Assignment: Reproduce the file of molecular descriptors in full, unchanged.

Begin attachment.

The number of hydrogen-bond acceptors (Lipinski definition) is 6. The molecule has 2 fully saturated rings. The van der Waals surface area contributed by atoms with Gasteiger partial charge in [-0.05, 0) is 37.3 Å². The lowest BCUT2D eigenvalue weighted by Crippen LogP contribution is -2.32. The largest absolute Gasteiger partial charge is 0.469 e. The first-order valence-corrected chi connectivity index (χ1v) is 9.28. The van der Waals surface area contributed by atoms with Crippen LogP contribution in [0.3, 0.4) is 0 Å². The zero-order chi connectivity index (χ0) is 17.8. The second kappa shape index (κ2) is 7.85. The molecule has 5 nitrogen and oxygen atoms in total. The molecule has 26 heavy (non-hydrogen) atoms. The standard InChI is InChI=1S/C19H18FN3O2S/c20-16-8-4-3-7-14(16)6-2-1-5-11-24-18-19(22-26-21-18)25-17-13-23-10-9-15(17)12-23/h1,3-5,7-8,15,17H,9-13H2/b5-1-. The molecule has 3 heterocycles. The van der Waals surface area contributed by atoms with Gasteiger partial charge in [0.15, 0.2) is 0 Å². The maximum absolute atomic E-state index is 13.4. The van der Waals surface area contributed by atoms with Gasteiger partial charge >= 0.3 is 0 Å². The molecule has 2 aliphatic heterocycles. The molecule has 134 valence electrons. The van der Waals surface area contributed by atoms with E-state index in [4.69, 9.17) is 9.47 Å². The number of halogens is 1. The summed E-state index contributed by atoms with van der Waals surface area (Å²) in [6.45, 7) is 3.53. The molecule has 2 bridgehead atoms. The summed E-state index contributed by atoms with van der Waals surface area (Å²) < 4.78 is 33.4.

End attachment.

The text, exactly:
The number of hydrogen-bond acceptors (Lipinski definition) is 6. The molecule has 2 fully saturated rings. The van der Waals surface area contributed by atoms with Gasteiger partial charge in [-0.05, 0) is 37.3 Å². The lowest BCUT2D eigenvalue weighted by Crippen LogP contribution is -2.32. The largest absolute Gasteiger partial charge is 0.469 e. The first-order valence-corrected chi connectivity index (χ1v) is 9.28. The van der Waals surface area contributed by atoms with Crippen LogP contribution in [0.3, 0.4) is 0 Å². The zero-order chi connectivity index (χ0) is 17.8. The second kappa shape index (κ2) is 7.85. The molecule has 5 nitrogen and oxygen atoms in total. The molecule has 26 heavy (non-hydrogen) atoms. The standard InChI is InChI=1S/C19H18FN3O2S/c20-16-8-4-3-7-14(16)6-2-1-5-11-24-18-19(22-26-21-18)25-17-13-23-10-9-15(17)12-23/h1,3-5,7-8,15,17H,9-13H2/b5-1-. The molecule has 3 heterocycles. The van der Waals surface area contributed by atoms with Gasteiger partial charge in [0.15, 0.2) is 0 Å². The maximum absolute atomic E-state index is 13.4. The van der Waals surface area contributed by atoms with Gasteiger partial charge >= 0.3 is 0 Å². The molecule has 2 aliphatic heterocycles. The molecule has 134 valence electrons. The van der Waals surface area contributed by atoms with E-state index in [4.69, 9.17) is 9.47 Å². The number of halogens is 1. The summed E-state index contributed by atoms with van der Waals surface area (Å²) in [6.45, 7) is 3.53. The molecule has 2 bridgehead atoms. The summed E-state index contributed by atoms with van der Waals surface area (Å²) < 4.78 is 33.4.